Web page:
Josh Lueke, RHP – Lueke struggled statistically in 2008, posting a 5.03 ERA with Bakersfield, but his stuff looked plenty good. At his best, Lueke has a very good fastball that works between 91-94 mph. The 23-year-old also flashes a plus slider and an above-average changeup at times—leading to 84 strikeouts in 69.1 innings in '08—though he had trouble commanding all three of his pitches with the Blaze. Lueke has an outstanding arm and, if he irons out the command issues, could become one of the system's best relief prospects in short order.

Steve Murphy, OF – The 24-year-old got off to an encouraging start, as he batted .337 with Frisco in the month of April. However, he slowed down and didn't bat higher than .262 in any month for the remainder of the season. Murphy has good power—as shown by his 64 extra-base hits in '08—and is a heady player on the field. But the former Kansas State standout has batted just .269 in two full seasons in Double-A, and he must become a more complete hitter in order to take the next step.

Matt Nevarez, RHP – Nevarez saw his first extended action in 2008 after being the Rangers' 10th round pick in the 2005 MLB Draft. The hard-throwing righty was limited to a combined 29 innings in 2005 and 2006 after undergoing Tommy John surgery, and he missed the entire 2007 campaign. Nevarez, who stands 6-foot-5, looked raw with Spokane this past summer [43 walks in 43.1 innings], but he was also difficult to hit [.238 batting average against] and missed quite a few bats [50 strikeouts]. Nevarez could move back into a starter's role in 2009.

David Paisano, OF – The toolsy outfielder took a step back this past summer, as he played with short-season Spokane. The 20-year-old is one of the system's best defenders in centerfield, possessing plus range and a plus arm. Paisano also has speed with some potential at the plate and he produced a bit in Spokane, batting .262 with 18 doubles and six round-trippers in 275 games. He should return to low Single-A in 2009, where the Rangers hope he will finally break out.

Manny Pina, C – Best known for his cannon of an arm, Pina made great strides offensively in 2008. Just one season ago, Pina batted .228 with 14 extra-base hits in low Single-A Clinton. This past summer, he hit .267 with 21 extra-base knocks, including a .275 mark with seven doubles in 23 games at Double-A Frisco. If the 21-year-old continues to develop as a hitter, he could become a fine backup catcher at the big league level.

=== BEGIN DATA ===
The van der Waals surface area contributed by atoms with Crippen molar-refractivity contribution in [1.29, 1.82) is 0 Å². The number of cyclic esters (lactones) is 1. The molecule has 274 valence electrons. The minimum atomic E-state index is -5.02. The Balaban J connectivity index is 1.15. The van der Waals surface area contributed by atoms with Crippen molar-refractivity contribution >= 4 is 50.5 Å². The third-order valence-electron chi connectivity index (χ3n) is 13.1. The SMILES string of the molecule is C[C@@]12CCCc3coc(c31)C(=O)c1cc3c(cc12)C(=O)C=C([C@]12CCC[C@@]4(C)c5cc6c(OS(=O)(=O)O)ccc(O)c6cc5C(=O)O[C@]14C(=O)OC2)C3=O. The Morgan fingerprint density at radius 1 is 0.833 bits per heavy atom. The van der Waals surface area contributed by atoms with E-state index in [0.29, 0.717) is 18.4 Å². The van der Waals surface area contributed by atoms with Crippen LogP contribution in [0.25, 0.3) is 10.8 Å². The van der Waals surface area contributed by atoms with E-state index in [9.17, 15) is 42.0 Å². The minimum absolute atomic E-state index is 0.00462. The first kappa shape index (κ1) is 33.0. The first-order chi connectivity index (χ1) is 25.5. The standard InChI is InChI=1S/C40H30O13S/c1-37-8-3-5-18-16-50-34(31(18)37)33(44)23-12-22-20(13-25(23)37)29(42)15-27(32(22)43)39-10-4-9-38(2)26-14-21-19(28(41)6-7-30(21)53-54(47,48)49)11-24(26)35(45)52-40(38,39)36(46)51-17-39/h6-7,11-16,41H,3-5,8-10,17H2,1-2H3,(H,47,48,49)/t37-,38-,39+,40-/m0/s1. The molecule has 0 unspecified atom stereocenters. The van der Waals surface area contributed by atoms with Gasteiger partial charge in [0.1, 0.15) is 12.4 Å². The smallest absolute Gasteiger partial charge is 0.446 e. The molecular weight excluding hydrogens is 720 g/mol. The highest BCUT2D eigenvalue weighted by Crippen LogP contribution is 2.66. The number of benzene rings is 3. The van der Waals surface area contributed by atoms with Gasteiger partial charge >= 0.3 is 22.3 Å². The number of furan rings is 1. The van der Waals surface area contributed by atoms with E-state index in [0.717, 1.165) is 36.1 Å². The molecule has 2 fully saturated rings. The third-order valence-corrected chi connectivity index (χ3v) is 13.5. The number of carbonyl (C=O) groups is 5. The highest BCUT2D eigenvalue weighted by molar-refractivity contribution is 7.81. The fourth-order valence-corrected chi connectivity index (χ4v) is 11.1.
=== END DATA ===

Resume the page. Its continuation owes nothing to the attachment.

Reed can run his fastball into the mid-90s.
Evan Reed, RHP – The club's third round pick in the 2007 Draft, Reed opened eyes by tossing five shutout innings in a spot start at Double-A Frisco early in the 2008 season. But Reed returned to Bakersfield, where he had a 6.25 ERA in 23 starts. With a 6-foot-4, 225-pound frame and a 90-94 mph fastball, Reed has the tools to become an excellent starter, but he must continue to work on his secondary pitches and going deep into games.

Tanner Roark, RHP – The 22-year-old reached the High-A California League, and had success there, in the same summer he was drafted. Roark fanned 37 hitters in 30 innings with the Blaze through the assistance of an 89-90 mph fastball that jumped up a tick when he worked out of the bullpen. Although it's unclear what role Roark will occupy in 2009, he is likely to begin the season in the Bakersfield bullpen.

Dan Sattler, RHP – Sattler had a slow start with Bakersfield in 2008, but his 2.17 ERA in 37.1 innings after the Cal League All-Star break helped to right the ship. The 25-year-old Purdue product is yet another under-the-radar reliever whose fastball sits in the low-90s. Sattler should begin the 2009 season in the Frisco bullpen, where he has the potential to turn some heads.

Ryan Tatusko, RHP – Standing 6-foot-6 and possessing a low-90s fastball, Tatusko is an intriguing talent. The 23-year-old's 88-93 mph fastball has some natural cut, allowing him to get in on the hands of left-handed hitters. Tatusko also uses a hard curveball and a changeup. He figures to work out of the bullpen for High-A Bakersfield in 2009, though he could continue to do some spot starting as well.

Matt Thompson, RHP – Thompson proved to be raw during his time with the AZL Rangers in 2008, but he has one of the system's better arms. The Burleson native has an 88-92 mph fastball, a curveball with definite plus potential, and a developing changeup. Thompson figures to attend extended spring training in 2009 before joining either the rookie-level AZL Rangers or the short-season Spokane Indians.

Corey Young, LHP – Despite being a starter for most of his three-year career at Seton Hall, the Rangers moved the left-hander to the bullpen after taking him in the 12th round of the 2008 Draft. Young, whose fastball sits in the upper-80s, flourished as a middle reliever in Spokane's bullpen. With the help of a deceptive arm angle and a plus big-breaking curveball, he limited left-handed hitters to a paltry .105 batting average.